Alternate Fates of tRNAs in Initiation and Elongation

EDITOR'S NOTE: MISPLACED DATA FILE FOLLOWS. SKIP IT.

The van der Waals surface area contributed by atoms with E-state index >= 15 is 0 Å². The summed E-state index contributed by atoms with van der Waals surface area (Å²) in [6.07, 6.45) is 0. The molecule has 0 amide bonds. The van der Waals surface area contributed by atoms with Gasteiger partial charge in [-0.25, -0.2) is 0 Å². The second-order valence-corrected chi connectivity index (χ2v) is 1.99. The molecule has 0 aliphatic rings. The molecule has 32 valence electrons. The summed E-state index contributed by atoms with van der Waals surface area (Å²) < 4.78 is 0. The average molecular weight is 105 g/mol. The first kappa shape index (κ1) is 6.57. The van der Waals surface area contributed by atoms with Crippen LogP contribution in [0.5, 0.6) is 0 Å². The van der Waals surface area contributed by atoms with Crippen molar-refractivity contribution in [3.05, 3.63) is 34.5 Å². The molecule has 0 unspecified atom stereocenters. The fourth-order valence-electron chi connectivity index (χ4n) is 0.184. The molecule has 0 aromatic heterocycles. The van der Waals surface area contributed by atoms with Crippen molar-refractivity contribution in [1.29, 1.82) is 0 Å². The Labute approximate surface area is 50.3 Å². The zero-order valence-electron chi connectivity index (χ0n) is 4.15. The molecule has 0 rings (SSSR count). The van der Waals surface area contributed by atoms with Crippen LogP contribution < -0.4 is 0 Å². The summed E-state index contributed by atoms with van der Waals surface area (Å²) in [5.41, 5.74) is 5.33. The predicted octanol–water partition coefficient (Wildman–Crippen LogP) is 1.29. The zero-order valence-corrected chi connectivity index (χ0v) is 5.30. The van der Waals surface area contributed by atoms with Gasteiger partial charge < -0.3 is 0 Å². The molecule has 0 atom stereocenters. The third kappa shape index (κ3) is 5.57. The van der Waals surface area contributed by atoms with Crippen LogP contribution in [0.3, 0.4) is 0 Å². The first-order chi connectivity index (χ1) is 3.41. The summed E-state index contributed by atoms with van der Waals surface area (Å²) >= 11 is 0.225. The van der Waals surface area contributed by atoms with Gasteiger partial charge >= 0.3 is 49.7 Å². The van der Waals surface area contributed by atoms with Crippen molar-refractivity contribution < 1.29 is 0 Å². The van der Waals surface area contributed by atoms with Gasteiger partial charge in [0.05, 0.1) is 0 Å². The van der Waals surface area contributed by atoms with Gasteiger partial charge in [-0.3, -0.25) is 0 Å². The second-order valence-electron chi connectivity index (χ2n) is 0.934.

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Protein synthesis in all organisms utilizes a special tRNA called the initiator tRNA. Initiator tRNAs take part in the initiation step of protein synthesis by their direct binding to the P‐site of the ribosome. The other tRNAs (elongator tRNAs) bind first to the A‐site of the ribosome and are subsequently translocated to the P‐site during elongation. The initiator tRNA possesses sequence and structural characteristics, which enable it to perform its unique function in protein synthesis. In addition to the highly conserved three consecutive G:C base pairs in the anticodon stem of the initiator tRNA which facilitate its P‐site binding, bacterial and organellar initiator tRNAs are also formylated by FMT (methionyl‐tRNAfMet formyltransferase) to enable their binding to initiation factor 2 (IF2), directing them specifically into initiation. Structure‐function studies of E. coli initiator tRNA in‐vivo using reporter constructs showed that formylation plays a crucial role in deciding the fate of the initiator tRNA in initiation. The tRNA mutants deficient in formylation take part in initiation and/or elongation. Protein factors like IF2, elongation factor Tu (EF‐Tu) and peptidyl‐tRNA hydrolase (Pth) also contribute to the fate of the tRNA in‐vivo. The current study aims to understand how the balance of protein factors and sequence elements present on a tRNA determine its participation at the steps of initiation and/or elongation using E. coli and M. smegmatis as model organisms. The findings of my research have been described in three distinct investigations as follows: PART‐I. Development of assay systems for amber codon decoding at the steps of initiation and elongation by tRNAfMet derivatives in mycobacteria The bulk of our understanding of the mechanism of protein synthesis in bacteria is derived from the studies in E. coli. The mechanism of translation in Gram positive bacteria remains a relatively less understood process. Gram positive bacteria possess significant differences in their translational apparatus as compared to the Gram negative organisms, and therefore present with interesting systems to understand the mechanism of translation. For example, Gram positive bacteria use an indirect pathway for synthesis of Gln‐tRNAGln and Asn‐tRNAAsn as opposed to direct synthesis of Gln‐tRNAGln by glutaminyl‐tRNA synthetase (GlnRS) in E. coli. We used M. smegmatis, a slow growing Gram positive bacterium, as the model organism to study translation. The understanding of protein synthesis in these bacteria has been limited by the lack of well characterized genetic systems. Using chloramphenicol acetyltransferase (CAT) reporters (having an amber codon as the start codon or as a codon at an internal position within the reading frame of the mRNA), we developed genetic systems where the amber codon is decoded by a mutant initiator tRNA (wherein the CAU anticodon was mutated to CUA with or without additional changes in the acceptor stem) either at the step of initiation or elongation in M. smegmatis, enabling us to measure the efficiency of the mutant tRNAs in initiation or elongation in‐vivo. Characterization of the reporter encoded protein by mass spectrometric analysis showed that initiation in such a reporter proceeds through incorporation of methionine, as opposed to the use of glutamine in similar systems in E. coli. Elongation in the reporter system, carried out by formylation deficient mutants of the initiator tRNA, was found to occur through the insertion of glutamine using a two‐step pathway, where the tRNA is first aminoacylated by a non‐discriminating GluRS, followed by transamidation of the attached Glu by an amidotransferase. The formylation deficient acceptor stem mutants of the initiator tRNA were also recognized differentially by the amidotransferase in‐vivo, leading to the insertion of either glutamate or glutamine during elongation by different mutants of the tRNA. Overall, the study highlighted the conserved nature of formylation across bacteria, and its importance in the exclusive participation of the initiator tRNA in initiation. PART II. Physiological role of tRNAs that function as alternate initiator tRNAs in mycobacteria The genomes of M. tuberculosis and M. smegmatis encode three tRNAs, metU, metV and metT, with CAU anticodons. While metU has been shown to encode the initiator tRNA in these bacteria, the other two (metV and metT) are both annotated as methionine elongator tRNA. Interestingly, these tRNAs also possess some sequence characteristics like the G:C base pairs in the anticodon stem, and the lack of a Watson‐Crick base pair at 1:72 position, which are thought to be restricted to initiator tRNAs. We were interested in understanding the physiological role of such sequence elements present in the elongator tRNA. Computational and biochemical characterization of metT and metV identified them as the methionine decoding elongator tRNA (tRNAMet) and the minor form of the isoleucine decoding tRNA (tRNAIle2), respectively. Mass spectrometric analysis of metV showed that the C34 in the anticodon of the tRNA is modified to lysidine, which is consistent with its role in AUA decoding. Interestingly, the expression of metV is upregulated under stress conditions. Analysis of the modification status of the tRNA under hypoxic conditions showed that the tRNA is undermodified for lysidine, which would preclude its function in AUA decoding and enable it to function as tRNAMet. We propose that this could be a mechanism of regulation employed by cells under hypoxia. In‐vivo assays using the CAT reporter showed that metV is capable of initiating protein synthesis, providing support to our hypothesis that such tRNAs could function as alternate initiator tRNAs under stress conditions. PART III. Mitochondria‐like sustenance of E. coli on a single tRNAfMet Most organisms possess distinct methionine tRNAs that participate at the steps of initiation and elongation. However, protein synthesis in mammalian mitochondria utilizes only a single tRNAMet, which functions in both initiation and elongation. The partitioning of tRNA into initiation and elongation phases is thought to occur due to the competition between EF‐Tumt (which directs the tRNA to the elongation step) and Fmtmt (which, following formylation, directs the tRNA to the initiation step), for their binding to the single species of Met‐tRNAMet. Our studies on initiator tRNA from mycobacteria, along with the available literature on mutants of E. coli initiator tRNA, show that some mutants of initiator tRNA are capable of participating at the step of elongation. Similarly, as shown in Part‐II of the results section, native elongator tRNAs capable of initiating protein synthesis also exist in some organisms. We therefore asked if in E. coli, a single tRNAMet could participate at both the steps of initiation and elongation (as in mitochondria), and if such tRNAs fulfill the cellular needs at both steps. Using a transduction based genetic strategy, we have shown that many acceptor stem mutants of the initiator tRNA sustain E. coli for initiation and elongation function separately. Importantly, a subset of these mutants also sustains the growth of E. coli devoid of all the six copies of methionine tRNA genes (four of initiators and two of elongators). Furthermore, the mutant tRNA which is most efficient at sustaining the cell is also the one which is most like mitochondrial tRNAMet. Overall, the study provides insights into how distribution of the tRNA between FMT/IF2 and EF‐Tu determines its role in protein synthesis.